A heat-curable coating composition suitable for automotive topcoat application is prepared from (a) an aqueous acrylic copolymer latex, said copolymer having multifunctional acrylates as constituent monomers in a concentration within the range heretofore recited, (b) an aqueous solution of a second acrylic copolymer and (c) an amino resin crosslinking agent, in the manner hereinafter set forth:

Step I. Preparation of Acrylic Copolymer Latex

______________________________________Monomers and Additives                 Parts by Weight______________________________________styrene               30butylmethacrylate     50hydroxypropylmethacrylate                 18acrylic acid          2trimethylolpropanetriacrylate                 31-pentanethiol        0.5water                 73.3Triton X-200.sup.(1)  1.2Triton X-305.sup.(2)  4.3ammonium persulfate   0.4Reactor Chargewater                 49Triton X-200          1.7ammonium persulfate   0.1______________________________________ .sup.(1) a product of Rohm and Haas Company, characterized as an anionic surfactant containing 28% active component described as the sodium salt o an alkyl aryl polyether sulfonate. .sup.(2) a product of Rohm and Haas Company, characterized as a nonionic surfactant containing 70% active component described as an alkylarylpolyether alcohol averaging 30 ethylene oxide units per molecule   (1) a product of Rohm and Haas Company, characterized as an anionic surfactant containing 28% active component described as the sodium salt of an alkyl aryl polyether sulfonate. (2) a product of Rohm and Haas Company, characterized as a nonionic surfactant containing 70% active component described as an alkylarylpolyether alcohol averaging 30 ethylene oxide units per molecule.

The reactor charge is heated to boiling in a reaction vessel equipped with a stirrer, reflux condenser, nitrogen inlet tube, addition funnel and thermometer and then cooled to 90°± 5° C. (ammonium persulfate may be added as a delayed portion in 1% aqueous solution prior to addition of emulsified monomers). The monomer mixture is mixed with the listed additives and an emulsion is formed by stirring. The monomer emulsion is added continuously over a period of 2 to 2.5 hours. The temperature of the reactor charge is maintained at 90°± 5° C. during addition of the monomer emulsion and is maintained for 2 hours after addition to permit further reaction. The latex so obtained is cooled to room temperature, filtered and formulated into paint as hereinafter described. The molecular weight of the uncrosslinked portion of the latex polymer so prepared (Mn) is about 10,000. Its glass transition temperature, Tg, is about 52° C. (calculated from the monomeric composition without regard to molecular weight, as are all Tg values herein given). Step II. Preparation of Water-Soluble Acrylic Polymer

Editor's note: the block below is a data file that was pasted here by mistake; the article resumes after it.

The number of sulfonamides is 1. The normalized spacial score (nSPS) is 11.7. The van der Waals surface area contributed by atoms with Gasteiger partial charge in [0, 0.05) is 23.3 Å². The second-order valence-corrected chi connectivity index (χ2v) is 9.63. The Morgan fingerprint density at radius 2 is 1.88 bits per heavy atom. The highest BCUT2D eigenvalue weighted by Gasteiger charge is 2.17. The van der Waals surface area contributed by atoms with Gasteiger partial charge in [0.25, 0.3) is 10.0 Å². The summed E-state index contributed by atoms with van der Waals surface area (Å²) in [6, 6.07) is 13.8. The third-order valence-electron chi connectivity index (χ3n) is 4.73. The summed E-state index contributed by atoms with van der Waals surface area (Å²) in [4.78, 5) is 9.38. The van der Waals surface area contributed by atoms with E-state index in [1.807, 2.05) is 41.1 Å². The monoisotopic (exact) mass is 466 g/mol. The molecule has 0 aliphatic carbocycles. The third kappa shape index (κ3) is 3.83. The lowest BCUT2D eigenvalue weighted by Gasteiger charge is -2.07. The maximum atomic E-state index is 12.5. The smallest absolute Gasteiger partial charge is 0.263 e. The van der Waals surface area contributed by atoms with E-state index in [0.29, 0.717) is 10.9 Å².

A water-soluble, acrylic copolymer is prepared from the following materials:

______________________________________Monomers and Initiator                 Parts by Weight______________________________________styrene               20.0hydroxypropylmethacrylate                 10.0acrylic acid          8.0butylmethacrylate     37.02-ethylhexylacrylate  20.0methylmethacrylate    5.0t-butylperbenzoate    3.0Reactor Charge2(2-butoxyethoxy)ethanol                 43______________________________________

The reactor charge is heated to 150° C. under a nitrogen atmosphere. The mixture of monomers and initiator is added over a 2-hour period. The temperature is maintained at about 150° C. during and for 2 hours following the monomer addition. The polymer solution obtained is cooled to room temperature, neutralized with 90% of the calculated equivalent weight (based on acidfunctional comonomers) of dimethyl-aminoethanol, and reduced to 60% solids with water. This polymer has average molecular weight (Mn) of about 4,000 and its Tg is about 14° C. Step III. Formulation of Paint

A mill base is prepared by pebble milling together the following materials:

______________________________________  Components     Parts by Weight______________________________________titanium dioxide pigment                 12.2ferrite yellow pigment                 9.8polymer solution from Step II                 14.52(2-butoxyethoxy)ethanol                 2.6water                 2.4______________________________________

An enamel is then prepared by blending this mill base with the following materials.

______________________________________  Materials       Parts by Weight______________________________________latex from Step I      89.0 -10% aqueous dimethylaminoethanol 2.0polymer solution from Step II                  43.8Cymel 301.sup.(1)      252(2-butoxyethyl)ethanol                  7.5water                  62.5______________________________________ (1) a commercial grade of hexamethoxymethylmelamine marketed by American Cyanamid Company.